Private View: George Prest and Daryl Fielding

Campaign Work, Friday, 18 November 2011 12:00PM

This week featuring work from BBC, London 2012, Barnardo's, Clover, Drinkaware and Google.

Private View: George Prest and Daryl Fielding

Creative

George Prest

creative director,
R/GA

The good news: you've got an amazing daughter. She's 18, bright and beautiful, and every time you look at her, your heart wallops with pride.

The bad news? One Sunday morning, she glides into the kitchen.

"Dad," she says. "After uni, I want to go into advertising."

You pause. What the hell do you say? Have you thought of lap-dancing? Marriage?

"Honey, by the time you leave university, there may not be an advertising. Unless you want to pump out soulless work for banks and supermarkets at one of the five superagencies? DDBFallonSaatchi. LeoBurnettBBHPublicis. McCannDraftLoweDeutsch. O&M/JWT/Y&R. AMV Ramzan Golant."

"Sounds scary."

"Trust me, it is. Look, forget uni. Head to the States, learn code and get to understand how digital technology works in people's lives. Hopefully, you'll have a laugh and create things that matter."

She smiles indulgently.

"And then, come back and set up a company that laughs in the face of messaging and uses technology to create things of lasting value for businesses and, most importantly, people."

"Hmmm."

"Look," you say. "Maybe it will help if we sit down and do this week's Private View together."

First up, you download the Drinkaware Good Times app from Ogilvy & Mather.

"An app," she says, "that's useful, that matters. And it's for a good cause - teenage drinking awareness."

"Aha!" you say. "It is an app, yes. But is it useful? Look, it has no reviews on the app store. No ratings, either. They've built something there isn't a need for and then, crime upon crime, they've buried the point of it deep in the interface. Not only that, the advertising, the paid media, doesn't even point people to the owned platform, if you can call it that. An interesting metaphysical question, that ...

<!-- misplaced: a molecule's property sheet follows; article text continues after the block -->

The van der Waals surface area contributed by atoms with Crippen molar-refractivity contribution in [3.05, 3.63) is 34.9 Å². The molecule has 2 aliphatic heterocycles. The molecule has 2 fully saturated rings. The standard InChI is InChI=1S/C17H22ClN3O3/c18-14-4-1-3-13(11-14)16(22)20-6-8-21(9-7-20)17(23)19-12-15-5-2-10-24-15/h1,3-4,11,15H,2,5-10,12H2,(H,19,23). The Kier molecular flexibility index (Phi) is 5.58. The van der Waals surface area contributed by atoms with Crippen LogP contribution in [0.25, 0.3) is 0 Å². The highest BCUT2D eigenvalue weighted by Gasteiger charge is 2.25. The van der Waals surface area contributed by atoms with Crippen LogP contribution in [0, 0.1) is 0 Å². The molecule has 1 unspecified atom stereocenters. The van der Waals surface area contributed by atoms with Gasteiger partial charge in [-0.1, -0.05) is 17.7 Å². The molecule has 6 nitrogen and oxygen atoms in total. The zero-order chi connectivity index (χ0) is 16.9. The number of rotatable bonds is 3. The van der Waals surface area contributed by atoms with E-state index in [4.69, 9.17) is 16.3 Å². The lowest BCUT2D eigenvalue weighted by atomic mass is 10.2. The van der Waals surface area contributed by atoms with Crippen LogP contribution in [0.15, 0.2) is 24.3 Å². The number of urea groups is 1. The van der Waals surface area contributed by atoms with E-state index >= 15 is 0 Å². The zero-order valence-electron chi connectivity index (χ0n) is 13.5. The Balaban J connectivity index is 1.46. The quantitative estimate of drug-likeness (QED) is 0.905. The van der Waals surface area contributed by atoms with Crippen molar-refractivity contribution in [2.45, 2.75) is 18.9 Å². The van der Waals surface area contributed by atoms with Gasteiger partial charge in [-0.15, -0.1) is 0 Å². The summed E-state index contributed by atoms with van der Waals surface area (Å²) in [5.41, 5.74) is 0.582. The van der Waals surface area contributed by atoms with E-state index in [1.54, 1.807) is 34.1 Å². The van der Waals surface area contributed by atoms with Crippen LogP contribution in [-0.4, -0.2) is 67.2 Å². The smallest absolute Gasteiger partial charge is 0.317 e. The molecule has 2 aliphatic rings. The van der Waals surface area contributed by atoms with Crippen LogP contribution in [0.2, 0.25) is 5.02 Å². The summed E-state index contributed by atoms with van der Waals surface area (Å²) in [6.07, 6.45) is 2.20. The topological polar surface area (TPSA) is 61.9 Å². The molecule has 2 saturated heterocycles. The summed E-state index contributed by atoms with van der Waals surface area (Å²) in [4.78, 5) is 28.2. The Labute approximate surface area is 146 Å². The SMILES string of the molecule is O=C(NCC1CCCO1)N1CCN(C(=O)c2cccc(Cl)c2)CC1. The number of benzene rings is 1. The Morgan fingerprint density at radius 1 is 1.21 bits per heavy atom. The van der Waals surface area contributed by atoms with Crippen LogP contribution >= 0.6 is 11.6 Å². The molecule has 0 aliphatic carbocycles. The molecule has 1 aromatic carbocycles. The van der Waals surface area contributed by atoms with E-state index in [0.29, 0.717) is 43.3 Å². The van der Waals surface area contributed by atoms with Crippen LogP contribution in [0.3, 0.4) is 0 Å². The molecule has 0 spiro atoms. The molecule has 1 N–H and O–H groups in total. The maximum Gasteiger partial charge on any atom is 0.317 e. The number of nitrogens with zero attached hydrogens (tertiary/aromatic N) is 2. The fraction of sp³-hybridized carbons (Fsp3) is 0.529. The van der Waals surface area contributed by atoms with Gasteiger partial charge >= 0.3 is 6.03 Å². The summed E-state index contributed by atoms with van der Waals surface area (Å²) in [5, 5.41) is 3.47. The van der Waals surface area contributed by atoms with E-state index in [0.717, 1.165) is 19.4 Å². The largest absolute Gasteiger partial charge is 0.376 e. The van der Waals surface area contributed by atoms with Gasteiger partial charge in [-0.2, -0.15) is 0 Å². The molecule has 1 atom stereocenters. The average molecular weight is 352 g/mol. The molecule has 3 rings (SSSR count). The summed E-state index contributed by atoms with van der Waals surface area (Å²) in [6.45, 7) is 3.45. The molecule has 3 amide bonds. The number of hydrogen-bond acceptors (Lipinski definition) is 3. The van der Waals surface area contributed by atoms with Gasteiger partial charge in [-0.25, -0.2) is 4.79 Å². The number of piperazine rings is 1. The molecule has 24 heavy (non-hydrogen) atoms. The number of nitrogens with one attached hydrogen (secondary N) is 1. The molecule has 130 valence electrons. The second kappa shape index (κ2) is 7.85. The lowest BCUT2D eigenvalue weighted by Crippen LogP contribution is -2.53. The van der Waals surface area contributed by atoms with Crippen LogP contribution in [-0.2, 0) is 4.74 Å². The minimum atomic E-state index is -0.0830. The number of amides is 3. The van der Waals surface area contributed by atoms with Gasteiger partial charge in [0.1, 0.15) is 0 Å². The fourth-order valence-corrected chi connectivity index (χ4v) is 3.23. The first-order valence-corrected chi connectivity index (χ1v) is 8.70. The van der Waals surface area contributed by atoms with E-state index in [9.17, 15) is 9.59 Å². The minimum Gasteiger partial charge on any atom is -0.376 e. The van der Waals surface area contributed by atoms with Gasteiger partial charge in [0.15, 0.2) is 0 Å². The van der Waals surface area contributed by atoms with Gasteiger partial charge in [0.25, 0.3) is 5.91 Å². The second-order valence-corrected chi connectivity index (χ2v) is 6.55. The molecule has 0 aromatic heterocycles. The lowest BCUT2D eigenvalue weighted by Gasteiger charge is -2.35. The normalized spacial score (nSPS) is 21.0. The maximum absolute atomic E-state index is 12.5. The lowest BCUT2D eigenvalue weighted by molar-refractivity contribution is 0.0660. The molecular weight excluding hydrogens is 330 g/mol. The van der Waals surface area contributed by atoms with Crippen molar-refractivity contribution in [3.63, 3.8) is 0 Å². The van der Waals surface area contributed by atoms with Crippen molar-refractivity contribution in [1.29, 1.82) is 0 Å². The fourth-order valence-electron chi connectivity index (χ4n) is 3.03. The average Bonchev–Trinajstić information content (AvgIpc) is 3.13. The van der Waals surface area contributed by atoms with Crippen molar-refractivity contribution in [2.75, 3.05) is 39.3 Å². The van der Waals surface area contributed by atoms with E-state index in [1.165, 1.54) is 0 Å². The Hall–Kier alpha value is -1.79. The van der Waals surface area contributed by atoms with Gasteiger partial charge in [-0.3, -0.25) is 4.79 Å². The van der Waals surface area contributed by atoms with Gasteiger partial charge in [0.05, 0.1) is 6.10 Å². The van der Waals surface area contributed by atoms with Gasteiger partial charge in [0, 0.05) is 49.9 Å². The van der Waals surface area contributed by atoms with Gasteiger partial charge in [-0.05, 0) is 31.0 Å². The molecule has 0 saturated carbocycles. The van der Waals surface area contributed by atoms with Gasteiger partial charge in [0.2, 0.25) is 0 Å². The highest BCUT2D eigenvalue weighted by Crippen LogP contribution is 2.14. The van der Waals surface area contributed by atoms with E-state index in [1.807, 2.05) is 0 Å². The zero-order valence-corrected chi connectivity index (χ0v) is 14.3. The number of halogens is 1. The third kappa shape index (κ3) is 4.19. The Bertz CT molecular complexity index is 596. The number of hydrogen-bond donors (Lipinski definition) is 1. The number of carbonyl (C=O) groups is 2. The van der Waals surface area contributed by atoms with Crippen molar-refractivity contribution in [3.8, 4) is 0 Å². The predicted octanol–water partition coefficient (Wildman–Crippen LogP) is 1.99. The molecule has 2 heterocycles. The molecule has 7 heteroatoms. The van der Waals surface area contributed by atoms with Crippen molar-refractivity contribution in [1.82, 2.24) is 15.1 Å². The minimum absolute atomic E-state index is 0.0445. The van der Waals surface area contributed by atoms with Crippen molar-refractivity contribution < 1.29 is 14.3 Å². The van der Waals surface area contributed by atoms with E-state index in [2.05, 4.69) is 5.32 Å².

Is something a platform if no-one is on it?"

"Shut up, Dad."

Chastened, you move on to a film from the BBC. After watching it once, you look at each other.

"What the hell was that, Dad? The singing? The styling? What did it have to do with getting people online?"

"I have no idea."

"Hang on a minute, wasn't there a URL at the end of it?"

You play it again and find a URL on the end-frame for a lovely site full of wonderful content that empowers people to help others get online. And you both shake your head - her at the beauty of it, you at the flaws in the comms strategy and waste of the client's money.

The Barnardo's film goes all right, though.

"It's good, Dad, isn't it?"

"It is, sweetheart," you murmur, hating yourself as you stifle thoughts about the recurrent theme of time travel, backwards or forwards, in Ringan Ledwidge's work for Bartle Bogle Hegarty.

There's nothing to say about the London Organising Committee of the Olympic and Paralympic Games print.

And then you get to the Clover Lighter ad.

You: "It's the bastard offspring of McDonald's, Innocent, Halifax, Malibu, Lurpak and Waitrose ...

AND IT TRAMPLES ON THE GRAVE OF ONE OF THE BEST NIKE COMMERCIALS OF ALL TIME."

"Dad!" she whispers. "One more, Dad, we're nearly done ..."

"OK, sweetheart. What is it?"

"Google, Dad. Look, some newspaper ads encouraging people to be careful with their online security. They're useful, aren't they?"

"They are, love, they are. But are they any good?"

And then she looks at you: the cold heart, the shell of a soul and the loathed self. And she books on to the first plane to San Francisco.